3As for the saints who are in the earth,
They are the majestic ones in whom is all my delight. (NASB)

 

3 The godly people in the land
are my true heroes!  I take pleasure in them! (NLT)
_______________________

No matter how we look at it, the Psalmist knows the value of other believers.  He exults in their companionship and rejoices in their presence in his life.  He knows that they have an excellence in them and about them.  He savours all contact with them.

We could say the psalmist has struck gold.  Whenever he has contact with them, good things start to happen.  A joy is awakened in him and bubbles to the surface. ( This Psalm 16 should be read in its entirety, I am only pulling out a single verse because of the light within it.)

Friendship, or companionship is a critical necessity for us, especially when the momentum of our culture is towards isolation.  I’ve been told of a certain kind of rock will begin to resonate, becoming warm in the presence of a rock of the same type.  (IDK if this is true but it is a great story).

I need brothers and sisters to awaken me.  As a man who struggles with physical and mental illness that connection brings me healing and wholeness.  I in turn through this same connection transmit grace and wisdom to them (or whatever).

There is not a lot of things better, and more invigorating than coffee with a Christian friend.  In heaven, there will be a Starbucks on every other corner serving up Vanilla Lattes for disciples wanting to visit and share their hearts (that is my personal theory anyway.)

The Psalmist puts our relationships into the light and evaluates them by the encouragement they bring.  We need to have that awareness as we contact each other.  As a “closet-hermit” I need that extra push.  I would anticipate or even expect it.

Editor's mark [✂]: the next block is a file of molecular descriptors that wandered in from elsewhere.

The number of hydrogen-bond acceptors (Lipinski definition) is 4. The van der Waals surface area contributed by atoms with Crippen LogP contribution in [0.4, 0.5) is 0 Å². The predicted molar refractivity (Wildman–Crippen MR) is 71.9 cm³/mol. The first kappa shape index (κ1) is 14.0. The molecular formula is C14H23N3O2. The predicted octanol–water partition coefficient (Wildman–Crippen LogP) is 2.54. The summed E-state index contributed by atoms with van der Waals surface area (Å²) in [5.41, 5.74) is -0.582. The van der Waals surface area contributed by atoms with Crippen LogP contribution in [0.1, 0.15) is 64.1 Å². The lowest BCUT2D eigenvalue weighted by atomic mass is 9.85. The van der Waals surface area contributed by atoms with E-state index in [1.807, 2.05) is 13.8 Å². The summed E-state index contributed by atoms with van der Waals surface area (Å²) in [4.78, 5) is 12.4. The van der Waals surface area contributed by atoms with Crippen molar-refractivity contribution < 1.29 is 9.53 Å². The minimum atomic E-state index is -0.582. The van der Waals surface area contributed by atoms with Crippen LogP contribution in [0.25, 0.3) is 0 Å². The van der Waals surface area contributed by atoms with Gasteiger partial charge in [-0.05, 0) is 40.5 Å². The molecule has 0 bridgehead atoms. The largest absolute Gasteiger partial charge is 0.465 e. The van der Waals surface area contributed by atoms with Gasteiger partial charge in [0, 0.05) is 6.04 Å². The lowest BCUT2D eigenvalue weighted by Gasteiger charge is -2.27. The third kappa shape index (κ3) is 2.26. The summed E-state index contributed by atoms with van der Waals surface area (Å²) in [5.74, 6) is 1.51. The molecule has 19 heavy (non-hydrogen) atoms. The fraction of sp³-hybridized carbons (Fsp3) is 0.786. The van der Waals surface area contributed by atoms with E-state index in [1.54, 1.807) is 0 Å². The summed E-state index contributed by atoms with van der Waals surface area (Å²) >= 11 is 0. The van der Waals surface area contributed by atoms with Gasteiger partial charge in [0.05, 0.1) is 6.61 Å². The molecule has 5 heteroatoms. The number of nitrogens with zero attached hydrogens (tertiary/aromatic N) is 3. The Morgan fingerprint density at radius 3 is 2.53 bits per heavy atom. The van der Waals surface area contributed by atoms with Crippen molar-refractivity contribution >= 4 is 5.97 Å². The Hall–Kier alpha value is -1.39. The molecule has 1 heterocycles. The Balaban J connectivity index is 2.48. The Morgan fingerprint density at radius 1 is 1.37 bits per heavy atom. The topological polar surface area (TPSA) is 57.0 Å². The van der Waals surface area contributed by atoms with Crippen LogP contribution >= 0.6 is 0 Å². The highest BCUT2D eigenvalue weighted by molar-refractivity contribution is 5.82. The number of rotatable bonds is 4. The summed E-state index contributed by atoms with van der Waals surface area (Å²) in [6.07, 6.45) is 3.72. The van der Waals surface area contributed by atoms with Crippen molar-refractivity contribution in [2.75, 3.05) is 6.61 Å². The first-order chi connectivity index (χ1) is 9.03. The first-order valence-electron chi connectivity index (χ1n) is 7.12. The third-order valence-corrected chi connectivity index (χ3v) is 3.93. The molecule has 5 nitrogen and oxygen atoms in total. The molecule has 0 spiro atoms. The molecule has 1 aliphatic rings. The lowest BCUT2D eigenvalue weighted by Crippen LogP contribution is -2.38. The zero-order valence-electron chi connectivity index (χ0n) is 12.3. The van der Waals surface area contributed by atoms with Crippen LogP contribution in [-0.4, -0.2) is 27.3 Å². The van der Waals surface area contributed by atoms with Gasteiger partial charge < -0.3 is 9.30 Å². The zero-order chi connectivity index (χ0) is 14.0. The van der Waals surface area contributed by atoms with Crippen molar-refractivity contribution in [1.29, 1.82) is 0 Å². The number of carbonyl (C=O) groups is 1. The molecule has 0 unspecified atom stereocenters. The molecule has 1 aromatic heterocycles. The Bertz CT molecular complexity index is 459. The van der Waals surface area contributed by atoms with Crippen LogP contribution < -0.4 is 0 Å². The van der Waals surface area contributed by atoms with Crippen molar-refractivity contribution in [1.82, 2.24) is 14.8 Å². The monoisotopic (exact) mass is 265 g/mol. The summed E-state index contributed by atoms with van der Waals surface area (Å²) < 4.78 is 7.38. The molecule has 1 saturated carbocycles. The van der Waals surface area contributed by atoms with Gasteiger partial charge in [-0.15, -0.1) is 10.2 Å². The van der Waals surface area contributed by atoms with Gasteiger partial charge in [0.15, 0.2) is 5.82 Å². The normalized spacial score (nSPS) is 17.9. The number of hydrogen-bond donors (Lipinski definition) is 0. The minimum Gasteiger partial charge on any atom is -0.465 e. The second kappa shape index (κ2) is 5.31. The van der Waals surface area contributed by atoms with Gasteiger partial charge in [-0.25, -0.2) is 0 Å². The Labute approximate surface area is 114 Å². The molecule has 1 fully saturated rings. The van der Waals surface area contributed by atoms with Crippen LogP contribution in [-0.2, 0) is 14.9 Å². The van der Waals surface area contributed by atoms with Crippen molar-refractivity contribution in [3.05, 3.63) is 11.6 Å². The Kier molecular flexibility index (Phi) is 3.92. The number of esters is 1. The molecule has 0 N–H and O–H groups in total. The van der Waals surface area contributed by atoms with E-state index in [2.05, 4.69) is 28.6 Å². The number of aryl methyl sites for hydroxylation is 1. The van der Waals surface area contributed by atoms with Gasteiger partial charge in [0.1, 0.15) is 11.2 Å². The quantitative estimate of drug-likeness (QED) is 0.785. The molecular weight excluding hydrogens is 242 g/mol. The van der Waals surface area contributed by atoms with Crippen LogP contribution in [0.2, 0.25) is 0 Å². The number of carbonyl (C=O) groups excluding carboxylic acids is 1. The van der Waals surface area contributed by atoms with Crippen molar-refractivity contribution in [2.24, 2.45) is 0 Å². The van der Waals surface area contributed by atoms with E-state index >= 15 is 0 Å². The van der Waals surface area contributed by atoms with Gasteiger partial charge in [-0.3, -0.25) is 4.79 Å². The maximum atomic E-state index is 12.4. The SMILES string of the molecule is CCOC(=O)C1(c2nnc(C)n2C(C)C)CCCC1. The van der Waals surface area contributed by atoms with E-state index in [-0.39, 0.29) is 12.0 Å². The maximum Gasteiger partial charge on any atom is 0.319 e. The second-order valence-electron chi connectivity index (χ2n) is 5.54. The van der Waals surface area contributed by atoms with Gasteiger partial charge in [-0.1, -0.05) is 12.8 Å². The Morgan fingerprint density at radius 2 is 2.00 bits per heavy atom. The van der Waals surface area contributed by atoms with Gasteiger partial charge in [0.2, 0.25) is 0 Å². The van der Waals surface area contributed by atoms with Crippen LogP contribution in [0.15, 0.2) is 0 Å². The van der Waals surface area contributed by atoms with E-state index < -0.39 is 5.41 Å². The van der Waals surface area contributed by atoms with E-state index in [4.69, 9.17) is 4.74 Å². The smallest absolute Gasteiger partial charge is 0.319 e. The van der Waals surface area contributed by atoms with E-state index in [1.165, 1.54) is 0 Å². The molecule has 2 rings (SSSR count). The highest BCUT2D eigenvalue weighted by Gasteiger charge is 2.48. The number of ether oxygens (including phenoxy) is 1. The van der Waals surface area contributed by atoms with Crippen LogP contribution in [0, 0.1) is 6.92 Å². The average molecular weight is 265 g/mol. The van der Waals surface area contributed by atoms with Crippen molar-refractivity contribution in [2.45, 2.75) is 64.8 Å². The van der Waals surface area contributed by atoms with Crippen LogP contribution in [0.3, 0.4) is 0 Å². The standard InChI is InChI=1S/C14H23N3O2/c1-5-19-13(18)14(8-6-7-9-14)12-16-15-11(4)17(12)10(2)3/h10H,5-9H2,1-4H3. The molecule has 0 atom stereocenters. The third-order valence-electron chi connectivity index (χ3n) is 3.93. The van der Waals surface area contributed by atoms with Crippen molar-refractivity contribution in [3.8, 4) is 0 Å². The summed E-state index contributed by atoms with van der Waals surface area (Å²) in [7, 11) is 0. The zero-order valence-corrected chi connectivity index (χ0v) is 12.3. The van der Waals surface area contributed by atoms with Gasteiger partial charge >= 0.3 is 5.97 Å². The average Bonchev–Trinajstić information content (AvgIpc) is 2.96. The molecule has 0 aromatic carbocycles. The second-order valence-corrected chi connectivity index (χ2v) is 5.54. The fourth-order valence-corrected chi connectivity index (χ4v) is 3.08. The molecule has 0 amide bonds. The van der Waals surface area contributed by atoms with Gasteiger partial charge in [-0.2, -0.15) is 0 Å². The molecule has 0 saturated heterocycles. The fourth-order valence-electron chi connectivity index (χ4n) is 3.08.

The Holy Spirit works in the specific area of relationships.  That is His strength and forte’.  I believe that the way the Kingdom of God works, flows and advances is in large part because of godly relationships.  The more we cultivate them, the more the Church grows.

Caregivers: Improving Your Serve

serving-hands

One of the weightiest issues of caring for a mentally ill spouse, child, or friend, is that it is so phenomenally relentless.  The disease is so unpredictable, in its intensity and its spontaneity.  You think you have the situation in hand, and it breaks out somewhere else, and often in public and causing major problems.  This is wearing on anyone, including the Christian believer. And sometimes that can even make it more challenging.

You will need a support network, if you’re going to be a caregiver.  This support is received in three different ways.

First, emotional support.  Without someone who can listen and give words that encourage you, you’ll grow in resentment and frustration with your particular “lot”.

Second, I would suggest physical support.  You will need someone to help you make sure the practical issues are met.  (washing the car, fixing the shower, etc.) My wife as a caregiver has had to do things that she would normally wouldn’t be called on to do (fix the stove, do the taxes, etc.) because of my illness.

Third, spiritual support.  It has three concentrations. Worship, prayer, and fellowship.  These three have obvious effects on the caregiver.  Just a word to the wise–when you pray you are going into it as two people (as well as for yourself).  You must maintain and strengthen yourself and for the person you are serving.  I think this is critical to your relationship.  Try to see challenges, not obstacles. Don’t forget the power of a worshipping heart or the warmness of good Christian fellowship.

God gives special grace to the caretaker.  My advice is to take it, and then use it.  Draw upon Jesus who is your caregiver.  Present your afflicted one to Him.  Be supernatural in the mundane.  The story of the paralyzed man on his cot being brought into Jesus’ presence by his friends fascinates me.  It has many parallels for you to be a good caregiver.

“And behold, some men were bringing on a bed a man who was paralyzed, and they were seeking to bring him in and lay him before Jesus,”

Luke 5:18, ESV

My last word of advice is that you don’t be self-critical or feel guilty.  Remember, it is your friend or family member who is the sick one.  Don’t get consumed by your responsibilities.  Don’t fall in the trap of judging yourself by how well you do or don’t do as a caregiver.  Remember, you are not performing for others, but for an audience of One, who sees all.

Educate yourself, use the internet to track down information.  If I can help you further, please feel free to contact me.  I’m not a rocket scientist but if I can encourage you I will.   May the Holy Spirit touch your heart. You are going to need it.